Successful as they have been in solving the difficulties around compound materials, even they do not share the point of view that merely reducing unavoidable waste and increasing recycling is enough to make the packaging industry sustainable, though.
Sulayr is working with several partners in the plastics manufacturing industry including BASF and Bobst, to develop layered plastics that would be easier to separate, reducing the amount of energy required to complete the recovery.
When packaging is designed and manufactured without thought being given to the end-of-life stage, total recycling is almost impossible to achieve due to the complications of recovery and, in many places, the lack of facilities to recycle complex products.
If we also consider the carbon emissions of the packaging industry, recycling is better than disposable packaging, but still incurs a high cost over reuse models. The recycling industry is the largest greenhouse gas emitter of the waste disposal sector emitting 13 billion tons of CO2 in the UK alone per year, largely due to the high temperatures required.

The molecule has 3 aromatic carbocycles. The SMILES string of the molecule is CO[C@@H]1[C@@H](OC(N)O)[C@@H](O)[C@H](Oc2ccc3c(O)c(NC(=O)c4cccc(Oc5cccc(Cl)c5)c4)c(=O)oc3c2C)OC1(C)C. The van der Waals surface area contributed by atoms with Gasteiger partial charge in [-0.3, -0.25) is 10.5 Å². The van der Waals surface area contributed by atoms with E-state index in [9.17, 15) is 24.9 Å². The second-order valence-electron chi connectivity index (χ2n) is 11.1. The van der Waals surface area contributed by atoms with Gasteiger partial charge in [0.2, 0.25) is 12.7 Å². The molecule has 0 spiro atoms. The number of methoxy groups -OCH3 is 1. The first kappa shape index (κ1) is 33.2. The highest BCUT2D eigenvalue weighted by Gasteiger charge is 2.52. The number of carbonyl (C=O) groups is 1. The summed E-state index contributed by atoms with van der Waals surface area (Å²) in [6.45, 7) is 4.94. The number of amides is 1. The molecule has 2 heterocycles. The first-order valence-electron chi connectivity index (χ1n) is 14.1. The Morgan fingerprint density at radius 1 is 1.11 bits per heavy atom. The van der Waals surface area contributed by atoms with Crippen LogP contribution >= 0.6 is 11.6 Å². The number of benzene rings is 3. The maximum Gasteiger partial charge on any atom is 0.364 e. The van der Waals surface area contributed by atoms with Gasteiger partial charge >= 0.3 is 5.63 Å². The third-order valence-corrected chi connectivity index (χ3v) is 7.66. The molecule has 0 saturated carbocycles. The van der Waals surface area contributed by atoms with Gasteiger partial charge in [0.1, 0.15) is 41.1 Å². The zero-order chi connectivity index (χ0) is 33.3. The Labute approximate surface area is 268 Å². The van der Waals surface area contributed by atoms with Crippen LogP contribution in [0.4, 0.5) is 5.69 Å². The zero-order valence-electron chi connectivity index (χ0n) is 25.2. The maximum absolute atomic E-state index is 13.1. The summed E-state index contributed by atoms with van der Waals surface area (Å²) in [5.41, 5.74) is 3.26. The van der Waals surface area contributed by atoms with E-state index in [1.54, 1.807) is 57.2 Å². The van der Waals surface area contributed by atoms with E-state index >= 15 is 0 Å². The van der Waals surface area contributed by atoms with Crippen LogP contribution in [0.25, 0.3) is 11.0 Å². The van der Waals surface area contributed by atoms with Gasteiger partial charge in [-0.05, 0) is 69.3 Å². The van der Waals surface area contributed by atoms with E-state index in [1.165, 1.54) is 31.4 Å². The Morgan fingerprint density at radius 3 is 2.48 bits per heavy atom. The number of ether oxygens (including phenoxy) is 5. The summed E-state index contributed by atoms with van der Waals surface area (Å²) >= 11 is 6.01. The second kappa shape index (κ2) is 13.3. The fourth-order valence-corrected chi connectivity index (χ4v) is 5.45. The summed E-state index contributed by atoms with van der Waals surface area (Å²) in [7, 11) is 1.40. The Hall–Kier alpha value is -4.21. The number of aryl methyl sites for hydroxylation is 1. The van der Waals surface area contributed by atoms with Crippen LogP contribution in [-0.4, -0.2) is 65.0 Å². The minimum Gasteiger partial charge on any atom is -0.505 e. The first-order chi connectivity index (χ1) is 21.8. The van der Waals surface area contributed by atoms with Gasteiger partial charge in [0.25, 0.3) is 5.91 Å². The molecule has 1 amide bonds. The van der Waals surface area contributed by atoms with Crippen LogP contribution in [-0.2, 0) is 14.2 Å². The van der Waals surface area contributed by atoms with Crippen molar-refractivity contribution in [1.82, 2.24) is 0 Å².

Reuse over recycling
Research carried out by the University of Utrecht indicates that a reusable plastic bottle is responsible for less than half of the amount of carbon emissions over its lifetime than a single use equivalent, even if both of them are recycled at the end of their useful lives. And if possible, composting releases fewer greenhouse gases, but the range of compostable hard plastics is still small.
Waste with high rates of recycling such as cardboard can greatly help with the waste problem, but I believe the ultimate goal must be true sustainability, rather than meeting limited targets for reduced but still problematic harm to the environment.